# How to prove that this function is not injective

functions

I'm very new to proving that a function is injective, surjective, bijective, invertible etc.
So I'm supposed to prove that the function below is not injective.
$$f(x) = \frac{(-1)^x (2x-1) +1}{4}$$
Where $$f:\Bbb N\to\Bbb Z$$.

Well, I tried to consider: $$f(a) = f(b)$$
Which gives:
$$\frac{(-1)^a (2a-1) +1}{4} = \frac{(-1)^b (2b-1) +1}{4}$$
Then
$$(-1)^a (2a-1) = (-1)^b (2b-1)$$
And using log base $$-1$$:
$$a(2a-1) = b(2b-1)$$
Annnd finally:
$$2a^2 -a = 2b^2 -b$$

I know that if $$a=0$$ and $$b=1/2$$ they both get $$0$$ as the answer, but $$b= 1/2$$ isn't a natural number so I can't use that right?

So I guess I'm stuck here. Is there a way to break it down further to show that $$a\neq b$$?

First of all, $$\log_{-1}$$ is not a well defined operation. Thus your solving starts to go wrong there. Instead, note that the $$(-1)^x$$ terms have no effect on the magnitude of the values, so we get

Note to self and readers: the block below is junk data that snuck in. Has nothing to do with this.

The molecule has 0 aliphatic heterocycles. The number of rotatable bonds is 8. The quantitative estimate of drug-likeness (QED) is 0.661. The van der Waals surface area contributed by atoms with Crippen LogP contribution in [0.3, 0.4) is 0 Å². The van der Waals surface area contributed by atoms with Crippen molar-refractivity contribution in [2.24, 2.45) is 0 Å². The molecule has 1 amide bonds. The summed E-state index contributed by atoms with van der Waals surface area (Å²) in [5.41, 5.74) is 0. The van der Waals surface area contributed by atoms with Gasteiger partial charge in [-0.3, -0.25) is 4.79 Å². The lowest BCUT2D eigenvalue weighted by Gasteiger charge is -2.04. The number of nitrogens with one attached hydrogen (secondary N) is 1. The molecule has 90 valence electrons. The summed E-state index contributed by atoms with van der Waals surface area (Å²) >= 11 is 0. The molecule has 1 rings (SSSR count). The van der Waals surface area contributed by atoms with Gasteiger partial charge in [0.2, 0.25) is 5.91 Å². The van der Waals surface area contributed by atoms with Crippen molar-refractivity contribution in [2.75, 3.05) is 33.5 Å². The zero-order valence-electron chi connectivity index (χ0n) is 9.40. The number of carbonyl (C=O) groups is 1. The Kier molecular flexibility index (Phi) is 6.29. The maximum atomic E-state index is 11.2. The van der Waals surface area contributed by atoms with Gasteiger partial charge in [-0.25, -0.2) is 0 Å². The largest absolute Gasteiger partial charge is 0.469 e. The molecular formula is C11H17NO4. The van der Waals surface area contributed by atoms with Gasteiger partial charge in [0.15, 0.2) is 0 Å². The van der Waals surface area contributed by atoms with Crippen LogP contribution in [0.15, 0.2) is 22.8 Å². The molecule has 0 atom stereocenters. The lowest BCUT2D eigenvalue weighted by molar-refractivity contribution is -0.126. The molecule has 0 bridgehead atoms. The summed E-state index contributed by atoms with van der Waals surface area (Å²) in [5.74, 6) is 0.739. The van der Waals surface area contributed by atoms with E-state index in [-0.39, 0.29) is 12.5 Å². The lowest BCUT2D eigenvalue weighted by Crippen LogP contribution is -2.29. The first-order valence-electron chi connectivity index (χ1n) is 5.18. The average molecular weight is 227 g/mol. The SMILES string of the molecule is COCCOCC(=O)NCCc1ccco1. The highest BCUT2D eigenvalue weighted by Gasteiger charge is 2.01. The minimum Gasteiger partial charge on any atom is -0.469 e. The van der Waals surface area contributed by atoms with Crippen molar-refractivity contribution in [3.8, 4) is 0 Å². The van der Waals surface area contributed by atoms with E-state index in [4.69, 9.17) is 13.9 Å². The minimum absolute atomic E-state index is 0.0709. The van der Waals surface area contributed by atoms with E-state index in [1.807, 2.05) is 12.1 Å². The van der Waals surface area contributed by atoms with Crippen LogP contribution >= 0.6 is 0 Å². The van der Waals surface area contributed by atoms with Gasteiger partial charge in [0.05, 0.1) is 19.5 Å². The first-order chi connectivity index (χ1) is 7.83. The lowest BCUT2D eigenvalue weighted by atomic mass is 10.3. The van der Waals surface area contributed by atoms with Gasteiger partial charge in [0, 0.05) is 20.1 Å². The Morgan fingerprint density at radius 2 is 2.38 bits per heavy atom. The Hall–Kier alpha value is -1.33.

$$|2a-1|=|2b-1|$$

Now if the $$a\neq b$$, then it must be the case that $$2a-1\neq2b-1$$. By the above relation, we get that

$$2a-1=-(2b-1)$$ $$\Rightarrow a+b=1$$

From here, it seems that the injectivity of $$f$$ depends on the domain--specifically how $$\mathbb N$$ is defined. If in your class $$0\in\mathbb N$$, then we have the solution $$a=1,b=0$$. If $$0\not\in\mathbb N$$, as is more common, then this equation has no solution, and $$f$$ is injective.

Since your question seems to tell you that $$f$$ is not injective, we will assume the former.

Let $$a=1,b=0$$. Then $$a\neq b$$. Note:

$$f(a)=f(1)=\frac{(-1)^1 (2(1)-1) +1}{4}=0$$

$$f(b)=f(0)=\frac{(-1)^0 (2(0)-1) +1}{4}=0$$